Michigan Weighs Overhauling Time Sex Assault Victims Have to Sue Following Nassar Scandal

Lawmakers in Michigan are considering multiple bills dealing with sexual assault cases that could allow victims more time to sue for damages in the aftermath of the bombshell molestation scandal at the University of Michigan, the Associated Press reported.

The Legislature is considering overhauling existing laws for the second time since 2018. Lawmakers enacted similar legislation after Larry Nassar was convicted of sexually abusing hundreds of female athletes under the false pretense of medical treatment, including at Michigan State University.

The new measures would clear a pathway for victims of the late Dr. Robert Anderson at the University of Michigan to bring lawsuits previously barred by the statute of limitations. The immunity defense would no longer be viable if government entities knew or should have known of an accused's prior sexual misconduct and did not intervene.

For more reporting from the Associated Press, see below.

Michigan Statute Laws
Michigan lawmakers are poised to consider bipartisan bills aimed at helping potentially thousands of sex abuse victims sue for damages. Above, Jon Vaughn, a University of Michigan football player from 1988 to 1991, speaks during a news conference in Ann Arbor on June 16, 2021. Paul Sancya File/AP Photo

Similar government immunity legislation stalled three years ago—after Michigan State agreed to a $500 million settlement for Nassar's victims—amid pushback from universities, schools, municipalities, businesses and the Catholic Church over the financial implications of facing an unknown number of suits for old allegations.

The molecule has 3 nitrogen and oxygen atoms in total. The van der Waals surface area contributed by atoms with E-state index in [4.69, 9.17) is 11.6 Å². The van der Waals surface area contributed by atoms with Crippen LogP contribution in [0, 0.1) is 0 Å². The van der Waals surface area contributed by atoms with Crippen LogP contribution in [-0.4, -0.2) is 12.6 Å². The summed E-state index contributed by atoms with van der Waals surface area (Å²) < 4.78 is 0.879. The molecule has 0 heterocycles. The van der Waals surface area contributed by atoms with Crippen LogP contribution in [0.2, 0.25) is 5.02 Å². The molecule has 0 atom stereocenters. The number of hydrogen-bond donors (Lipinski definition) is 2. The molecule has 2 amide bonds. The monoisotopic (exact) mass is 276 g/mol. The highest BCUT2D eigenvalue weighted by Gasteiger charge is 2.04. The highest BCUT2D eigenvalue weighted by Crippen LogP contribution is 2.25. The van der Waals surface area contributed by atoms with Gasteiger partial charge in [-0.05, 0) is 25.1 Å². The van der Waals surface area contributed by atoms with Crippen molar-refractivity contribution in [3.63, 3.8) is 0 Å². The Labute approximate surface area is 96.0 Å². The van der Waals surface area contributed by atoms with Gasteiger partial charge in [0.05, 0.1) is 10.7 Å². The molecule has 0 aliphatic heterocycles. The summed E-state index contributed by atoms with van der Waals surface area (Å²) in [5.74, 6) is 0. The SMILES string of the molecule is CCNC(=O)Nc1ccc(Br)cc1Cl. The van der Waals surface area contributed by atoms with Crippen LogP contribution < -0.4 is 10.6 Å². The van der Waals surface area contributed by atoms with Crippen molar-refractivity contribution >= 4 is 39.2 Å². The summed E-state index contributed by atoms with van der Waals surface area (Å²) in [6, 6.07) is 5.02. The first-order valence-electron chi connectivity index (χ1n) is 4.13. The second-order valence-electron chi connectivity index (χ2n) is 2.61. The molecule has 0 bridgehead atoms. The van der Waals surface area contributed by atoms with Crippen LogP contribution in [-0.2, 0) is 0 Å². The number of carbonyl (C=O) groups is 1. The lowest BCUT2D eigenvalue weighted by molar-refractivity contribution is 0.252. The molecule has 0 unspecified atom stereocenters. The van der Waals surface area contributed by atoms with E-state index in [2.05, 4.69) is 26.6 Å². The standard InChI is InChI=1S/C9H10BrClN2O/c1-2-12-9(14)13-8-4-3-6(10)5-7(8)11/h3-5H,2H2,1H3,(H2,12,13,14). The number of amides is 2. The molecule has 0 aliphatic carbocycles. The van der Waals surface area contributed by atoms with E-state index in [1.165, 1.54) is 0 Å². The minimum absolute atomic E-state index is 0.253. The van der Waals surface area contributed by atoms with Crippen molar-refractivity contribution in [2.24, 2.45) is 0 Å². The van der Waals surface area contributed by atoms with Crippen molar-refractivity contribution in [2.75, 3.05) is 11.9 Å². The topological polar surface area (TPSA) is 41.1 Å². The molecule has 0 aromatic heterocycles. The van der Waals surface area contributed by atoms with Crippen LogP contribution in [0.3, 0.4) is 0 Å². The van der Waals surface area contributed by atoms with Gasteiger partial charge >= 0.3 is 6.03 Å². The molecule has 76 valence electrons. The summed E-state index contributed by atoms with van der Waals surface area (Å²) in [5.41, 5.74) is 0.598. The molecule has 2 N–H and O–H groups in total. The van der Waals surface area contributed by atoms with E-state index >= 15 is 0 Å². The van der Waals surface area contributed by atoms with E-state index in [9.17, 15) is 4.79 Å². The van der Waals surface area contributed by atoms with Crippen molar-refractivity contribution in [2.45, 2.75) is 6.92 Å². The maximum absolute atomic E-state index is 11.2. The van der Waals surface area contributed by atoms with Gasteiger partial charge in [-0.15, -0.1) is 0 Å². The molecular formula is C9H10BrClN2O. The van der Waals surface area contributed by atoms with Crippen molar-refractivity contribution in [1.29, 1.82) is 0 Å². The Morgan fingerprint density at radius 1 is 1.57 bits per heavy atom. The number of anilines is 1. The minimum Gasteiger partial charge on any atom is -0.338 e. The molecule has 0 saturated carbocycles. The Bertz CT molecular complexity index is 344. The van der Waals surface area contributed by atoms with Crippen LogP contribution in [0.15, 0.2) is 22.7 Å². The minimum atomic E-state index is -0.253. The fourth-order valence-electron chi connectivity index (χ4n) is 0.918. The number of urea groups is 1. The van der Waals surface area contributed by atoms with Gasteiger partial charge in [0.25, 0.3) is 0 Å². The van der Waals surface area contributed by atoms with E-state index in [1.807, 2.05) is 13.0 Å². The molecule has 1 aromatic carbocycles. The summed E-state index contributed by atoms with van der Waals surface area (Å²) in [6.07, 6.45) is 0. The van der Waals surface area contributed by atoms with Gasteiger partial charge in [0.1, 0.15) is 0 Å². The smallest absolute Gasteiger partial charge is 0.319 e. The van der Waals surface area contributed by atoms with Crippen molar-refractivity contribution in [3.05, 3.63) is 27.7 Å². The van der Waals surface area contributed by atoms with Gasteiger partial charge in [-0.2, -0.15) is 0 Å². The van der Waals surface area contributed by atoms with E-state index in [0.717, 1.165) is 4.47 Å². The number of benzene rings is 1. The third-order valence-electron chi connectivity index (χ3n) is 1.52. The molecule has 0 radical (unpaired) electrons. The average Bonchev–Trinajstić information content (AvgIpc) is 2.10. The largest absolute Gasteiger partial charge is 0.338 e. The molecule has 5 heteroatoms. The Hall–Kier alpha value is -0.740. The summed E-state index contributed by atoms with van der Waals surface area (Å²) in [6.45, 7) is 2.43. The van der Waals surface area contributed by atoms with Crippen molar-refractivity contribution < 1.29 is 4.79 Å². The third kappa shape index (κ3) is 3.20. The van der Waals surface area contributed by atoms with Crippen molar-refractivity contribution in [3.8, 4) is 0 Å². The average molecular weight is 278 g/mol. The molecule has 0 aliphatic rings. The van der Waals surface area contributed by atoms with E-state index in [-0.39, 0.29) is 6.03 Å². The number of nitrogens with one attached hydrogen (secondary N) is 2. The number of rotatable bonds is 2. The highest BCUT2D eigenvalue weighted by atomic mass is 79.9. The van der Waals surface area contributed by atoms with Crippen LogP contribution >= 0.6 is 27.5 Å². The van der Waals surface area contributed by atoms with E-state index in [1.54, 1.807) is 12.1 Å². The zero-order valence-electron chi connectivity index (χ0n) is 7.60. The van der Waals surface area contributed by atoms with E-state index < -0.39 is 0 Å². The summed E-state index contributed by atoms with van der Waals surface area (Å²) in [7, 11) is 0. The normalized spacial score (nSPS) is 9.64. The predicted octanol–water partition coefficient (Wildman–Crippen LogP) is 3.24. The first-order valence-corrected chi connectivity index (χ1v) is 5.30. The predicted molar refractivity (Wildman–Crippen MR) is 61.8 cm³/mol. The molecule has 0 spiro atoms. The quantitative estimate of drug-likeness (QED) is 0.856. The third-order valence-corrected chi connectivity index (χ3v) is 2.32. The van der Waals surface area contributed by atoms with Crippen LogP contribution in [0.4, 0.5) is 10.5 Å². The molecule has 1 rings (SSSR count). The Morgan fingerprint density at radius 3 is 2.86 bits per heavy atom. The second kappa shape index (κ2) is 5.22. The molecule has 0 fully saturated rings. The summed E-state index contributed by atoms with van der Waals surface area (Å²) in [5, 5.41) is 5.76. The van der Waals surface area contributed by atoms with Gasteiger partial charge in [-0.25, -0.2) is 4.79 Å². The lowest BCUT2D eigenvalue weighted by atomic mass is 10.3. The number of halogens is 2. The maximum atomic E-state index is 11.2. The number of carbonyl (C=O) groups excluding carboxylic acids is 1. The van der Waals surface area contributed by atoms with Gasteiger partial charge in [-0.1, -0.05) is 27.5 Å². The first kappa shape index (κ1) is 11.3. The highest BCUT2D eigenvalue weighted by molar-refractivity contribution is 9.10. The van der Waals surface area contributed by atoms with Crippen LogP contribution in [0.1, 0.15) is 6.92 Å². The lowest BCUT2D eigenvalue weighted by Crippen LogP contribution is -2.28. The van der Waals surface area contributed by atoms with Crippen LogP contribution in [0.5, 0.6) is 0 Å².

"These survivors deserve their day in court," said state Representative Ryan Berman, a Republican from Oakland County's Commerce Township who is sponsoring the immunity bill.

The House Oversight Committee on Thursday will hold the first of likely multiple hearings on the measures. Among those expected to testify are former University of Michigan wrestler Tad DeLuca and football player Jon Vaughn.

"They get to tell their stories. I think they're so brave for doing that," said state Representative Karen Whitsett, a Detroit Democrat whose bill would open a one-year window for sex assault victims to sue retroactively, regardless of the time limit.

In 2018, the law was changed so Nassar victims could sue retroactively and people who were sexually abused as children could pursue legal action until their 28th birthday or three years from when they realize they have been abused.

Whitsett's legislation would expand the option to adults and let them file suit until whenever is later: 10 years from when the claim accrues, their 28th birthday or six years—instead of three—from when they realize they have been abused.

"We need to empower survivors. They need to have a platform to be heard on. They need the tools to be able to do that," she said.

The University of Michigan has acknowledged that assaults occurred. A report by a law firm hired by the school found that officials failed to stop Anderson, especially in the 1970s, despite hearing about assaults. The university is in mediation with lawyers who are seeking a financial settlement for at least 850 people, mostly men.

Attorneys who have sued say the statute of limitations can be paused because the school "fraudulently concealed" the abuse for years. But the bills could provide the victims more certainty and increase pressure for a resolution.

"It will help the U of M victims. But it will also help so many men and women out there who may have been abused by a medical professional where, because of the knowledge imbalance between a doctor and patient, may not have found out or realized it for a number of years later," said Mike Cox, a former Michigan attorney general who is representing more than 150 of the plaintiffs.